How Bradbury in Fahrenheit 451 uses technique to challange the ideologies at the time that the novel was written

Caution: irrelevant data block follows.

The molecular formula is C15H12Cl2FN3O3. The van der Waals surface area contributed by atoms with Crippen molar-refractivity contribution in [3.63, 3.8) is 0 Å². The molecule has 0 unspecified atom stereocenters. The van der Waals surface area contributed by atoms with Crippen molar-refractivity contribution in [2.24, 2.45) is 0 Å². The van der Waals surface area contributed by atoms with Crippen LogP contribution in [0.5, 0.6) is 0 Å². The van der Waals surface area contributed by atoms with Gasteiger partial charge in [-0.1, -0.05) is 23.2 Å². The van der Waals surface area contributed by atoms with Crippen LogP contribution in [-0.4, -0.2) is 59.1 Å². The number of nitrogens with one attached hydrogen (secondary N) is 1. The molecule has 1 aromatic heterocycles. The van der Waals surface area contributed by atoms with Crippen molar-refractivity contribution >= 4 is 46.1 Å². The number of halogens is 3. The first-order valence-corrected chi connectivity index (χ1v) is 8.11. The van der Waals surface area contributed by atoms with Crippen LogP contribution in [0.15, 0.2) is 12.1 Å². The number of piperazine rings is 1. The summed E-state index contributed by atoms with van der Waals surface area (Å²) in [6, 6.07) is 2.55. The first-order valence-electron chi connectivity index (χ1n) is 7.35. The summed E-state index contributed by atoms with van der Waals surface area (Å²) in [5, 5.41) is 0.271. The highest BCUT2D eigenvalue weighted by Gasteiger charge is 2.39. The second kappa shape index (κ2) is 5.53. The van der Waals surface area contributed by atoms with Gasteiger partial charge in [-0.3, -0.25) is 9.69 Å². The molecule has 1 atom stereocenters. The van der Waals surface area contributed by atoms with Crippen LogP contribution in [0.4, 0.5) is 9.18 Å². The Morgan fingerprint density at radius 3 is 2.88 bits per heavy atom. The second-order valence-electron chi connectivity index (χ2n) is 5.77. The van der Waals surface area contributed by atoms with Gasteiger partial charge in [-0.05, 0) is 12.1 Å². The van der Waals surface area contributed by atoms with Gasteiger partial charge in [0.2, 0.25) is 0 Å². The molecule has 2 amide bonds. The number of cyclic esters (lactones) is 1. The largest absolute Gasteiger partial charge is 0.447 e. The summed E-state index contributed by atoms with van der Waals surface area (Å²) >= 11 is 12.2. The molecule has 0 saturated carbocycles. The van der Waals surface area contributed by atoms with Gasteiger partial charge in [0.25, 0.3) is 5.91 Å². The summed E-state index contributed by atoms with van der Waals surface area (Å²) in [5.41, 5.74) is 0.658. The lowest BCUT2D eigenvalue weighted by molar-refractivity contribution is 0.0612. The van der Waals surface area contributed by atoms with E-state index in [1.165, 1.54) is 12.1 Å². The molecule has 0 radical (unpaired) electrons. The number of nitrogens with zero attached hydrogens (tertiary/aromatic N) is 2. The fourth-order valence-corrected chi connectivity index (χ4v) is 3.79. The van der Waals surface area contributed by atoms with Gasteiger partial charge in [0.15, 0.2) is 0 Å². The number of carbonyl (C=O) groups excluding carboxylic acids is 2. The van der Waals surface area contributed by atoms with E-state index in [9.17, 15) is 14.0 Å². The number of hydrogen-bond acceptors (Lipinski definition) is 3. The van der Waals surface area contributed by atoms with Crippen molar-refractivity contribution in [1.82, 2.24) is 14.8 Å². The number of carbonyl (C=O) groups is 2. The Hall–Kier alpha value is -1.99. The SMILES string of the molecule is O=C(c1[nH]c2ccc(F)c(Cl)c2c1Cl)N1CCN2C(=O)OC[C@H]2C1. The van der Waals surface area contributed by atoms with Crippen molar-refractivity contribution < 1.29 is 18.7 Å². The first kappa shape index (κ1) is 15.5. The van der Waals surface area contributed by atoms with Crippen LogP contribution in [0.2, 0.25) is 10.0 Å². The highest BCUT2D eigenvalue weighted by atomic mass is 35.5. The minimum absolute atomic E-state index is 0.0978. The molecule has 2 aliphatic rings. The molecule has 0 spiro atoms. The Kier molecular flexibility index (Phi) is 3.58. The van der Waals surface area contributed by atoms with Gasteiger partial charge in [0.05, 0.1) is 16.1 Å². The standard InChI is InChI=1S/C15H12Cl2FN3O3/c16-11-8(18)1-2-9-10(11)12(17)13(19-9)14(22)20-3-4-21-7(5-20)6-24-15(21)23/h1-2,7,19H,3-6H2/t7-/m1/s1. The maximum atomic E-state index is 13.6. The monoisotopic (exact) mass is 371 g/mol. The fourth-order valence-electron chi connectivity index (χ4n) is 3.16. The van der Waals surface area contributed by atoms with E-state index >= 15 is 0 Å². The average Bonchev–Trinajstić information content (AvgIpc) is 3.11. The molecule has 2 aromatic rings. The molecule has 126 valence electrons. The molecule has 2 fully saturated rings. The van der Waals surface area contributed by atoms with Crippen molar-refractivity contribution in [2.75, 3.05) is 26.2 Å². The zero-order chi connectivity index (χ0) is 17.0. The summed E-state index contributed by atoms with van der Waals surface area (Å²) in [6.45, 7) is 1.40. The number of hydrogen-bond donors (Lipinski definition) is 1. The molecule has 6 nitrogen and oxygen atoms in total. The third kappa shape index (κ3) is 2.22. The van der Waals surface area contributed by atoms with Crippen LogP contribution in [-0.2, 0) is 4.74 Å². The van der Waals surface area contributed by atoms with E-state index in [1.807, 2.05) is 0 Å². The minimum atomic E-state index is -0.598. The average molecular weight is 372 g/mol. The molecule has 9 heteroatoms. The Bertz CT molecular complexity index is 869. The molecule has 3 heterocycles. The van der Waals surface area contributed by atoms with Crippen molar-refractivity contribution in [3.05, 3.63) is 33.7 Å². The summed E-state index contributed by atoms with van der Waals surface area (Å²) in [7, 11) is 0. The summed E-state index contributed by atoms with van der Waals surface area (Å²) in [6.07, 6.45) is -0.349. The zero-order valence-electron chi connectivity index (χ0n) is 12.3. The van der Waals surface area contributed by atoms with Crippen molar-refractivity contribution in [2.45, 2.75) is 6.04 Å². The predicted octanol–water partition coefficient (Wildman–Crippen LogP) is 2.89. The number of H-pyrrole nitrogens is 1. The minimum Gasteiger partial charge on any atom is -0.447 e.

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In the novel ‘Fahrenheit 451’, Bradbury issues a warning to future generation by challenging the ideologies of his time. The ideologies of censorship and knowledge vs. ignorance in the novel are reflected at the height of strong anticommunism in 1950s – when McCarthy almost single-handedly created a sense of paranoia in U.S. government, which spread to affect all of the U.S. culture. The culture of suppression of ideas and literature is explored through narrative structure, use of figurative language, and character representation. The ideology of censorship is a core element in Fahrenheit 451, and this can be explored by the technologies presented in the novel. Wall-sized television, sea-shelled radio, and mechanical hound represent government control and manipulation technologies. In Fahrenheit 451 books are banned and also being the source of all discord and unhappiness. “Coloured people don’t like Little Black Sambo. Burn it. White people don’t feel good about Uncle Tom’s Cabin … Burn the book. Serenity Montag. Peace Montag.” Since books are considered as information that will only cause controversy, people rather watch extremely amount of television on wall-size sets and listen to “Sea-shell radio”, so they are never forced to face anything unpleasant. The mechanical hound has been made into a watching dog to avenge and punish citizens who break society’s rules. Reader can have a better understanding of the ideology of censorship, as Bradbury used technologies that reader may feel familiar with, such as television, and radio. The The transformation of a fireman, Guy Montag, is directly represented by the three sections in the novel. Bradbury describes the changes of Montag’s perspective of his society, and his belief on books; from being a fireman, who is not in control of his thinking to a person who knows how to think for himself. Bradbury uses conjunction of images as the title of the first part of Fahrenheit 451. Using the hearth and the...
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